How need-blind admission ignores the plight of poverty.
“Need-blind” admission is often considered the gold standard for colleges and universities. Those fortunate colleges that can claim to use such admission policies are those that represent the true promise of our nation: one where hard work and talent, not the background of the applicant, matters. Yet need-blind admission is a farce. It is an aptly named policy, one where colleges are blind to the disadvantages of poverty or, better, willfully blind to the advantages of wealth.
With these practices, applicants who come from poor backgrounds are placed on an equal field as those who come from rich backgrounds. Never mind they never had private tutors, their parents likely did not attend college, they never spent summers at enrichment camps, weekends taking piano lessons, or vacations enjoying cultural tours of Europe. They are also more likely to have worked through school and, in all likelihood, attended a school that was underfunded.
Imagine for a moment if my university proposed that it be, say, “color blind” in its admissions. What would happen? There would, no doubt, be outrage in liberal America. And there would be tremendous impact on the racial composition of our student body. In their work, No Longer Separate, Not Yet Equal, Thomas Espenshade and Alexandria Radford show the racial advantages afforded to different racial groups. Imagine you have two otherwise equal candidates—one is black, one is white. What is the impact of being black on one’s chances of being admitted? It's equivalent to 340 points on a 1,600 point SAT. Being Latino gets you 130 points and being Asian gets you a penalty of 140 points.
Colleges are clearly taking race into account in admissions. This is a policy I agree with. In 1951, blacks made up approximately 0.8 percent of the students at elite colleges. Today, they make up about 8 percent of Ivy League students. Undertaking this kind of transformation has meant recognizing the impact of race on a student’s life chances—in particular, its impact on early life opportunities. The result has been nothing short of a revolution in the racial composition of elite colleges, one made possible through “race conscious” admissions practices. To undo these practices would be to bring us much closer to the racial composition of the 1950s (with the exception of a massive increase in Asian students).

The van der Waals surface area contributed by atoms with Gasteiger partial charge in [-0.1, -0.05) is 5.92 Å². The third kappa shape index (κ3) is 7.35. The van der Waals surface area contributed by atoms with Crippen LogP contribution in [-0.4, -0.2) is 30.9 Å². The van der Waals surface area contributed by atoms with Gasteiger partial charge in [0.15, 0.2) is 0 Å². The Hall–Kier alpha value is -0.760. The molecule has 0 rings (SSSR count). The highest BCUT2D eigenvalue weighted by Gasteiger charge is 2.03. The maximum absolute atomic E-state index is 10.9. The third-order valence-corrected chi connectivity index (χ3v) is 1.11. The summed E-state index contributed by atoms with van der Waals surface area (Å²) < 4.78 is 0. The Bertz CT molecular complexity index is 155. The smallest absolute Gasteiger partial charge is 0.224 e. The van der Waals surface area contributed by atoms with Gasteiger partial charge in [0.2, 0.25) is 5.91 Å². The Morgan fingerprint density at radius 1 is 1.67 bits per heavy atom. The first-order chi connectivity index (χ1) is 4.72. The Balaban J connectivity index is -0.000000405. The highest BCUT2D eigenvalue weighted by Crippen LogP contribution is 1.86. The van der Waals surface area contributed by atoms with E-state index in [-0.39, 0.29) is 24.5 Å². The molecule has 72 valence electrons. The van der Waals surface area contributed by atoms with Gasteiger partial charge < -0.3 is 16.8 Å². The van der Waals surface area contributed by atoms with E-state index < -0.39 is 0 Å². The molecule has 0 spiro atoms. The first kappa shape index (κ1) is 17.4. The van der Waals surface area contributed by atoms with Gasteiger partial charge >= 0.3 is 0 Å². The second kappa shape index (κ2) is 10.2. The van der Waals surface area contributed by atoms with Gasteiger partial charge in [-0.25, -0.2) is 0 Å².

Why are colleges taking race into account but not class? Why are they race conscious but need blind? Why are students awarded or punished based on the wealth of their families?
For colleges, being economically representative of our nation would spell financial ruin. Let me use my own university as an example. (The reader should note: Columbia University is one of the “best” elite universities in the nation when it comes to its class composition.) Half of our student body comes from a family that is able to pay the $55,000 in total expenses for a year at Columbia. It represents more than the yearly earnings of the average American family. It is such a staggering amount of money that even if a family makes $150,000 a year—placing them within the wealthiest 5 percent of our nation’s earners—they are still likely to receive some financial assistance.
Further, about half our students come from among the richest 5 percent of Americans. And to change our admissions practices to be economically representative of our nation would add well over $150,000,000 to our annual financial aid budget (a move that would increase our financial aid three-fold). Given its current expenditures, Columbia cannot afford to be economically diverse. For colleges, using race as a proxy for diversity is far less expensive than using race and class.
Elite schools are disproportionately a place for the rich. Unlike the comparably hopeful story about the racial composition of colleges, the class composition of our top colleges is only getting worse. In the last 30 years, the number of students from the poorest 25 percent of American families attending top colleges has held steady at 10 percent. At the same time, the richest 25 percent of American earners are taking up more and more seats.
There is a missing revolution in our nation: one in which poor and average Americans can have a fighting chance of acquiring the kind of education and advantages that elite education provides.
As a regular contributor to GOOD, I will think through the role of elites in our nation and the impact of elite schooling on this process. I encourage you to respond with comments, questions, or critiques. I will try to address them as the series unfolds.
Shamus Khan is an assistant professor of sociology at Columbia University and author of the forthcoming book, Privilege: The Making of an Adolescent Elite at St. Paul's School.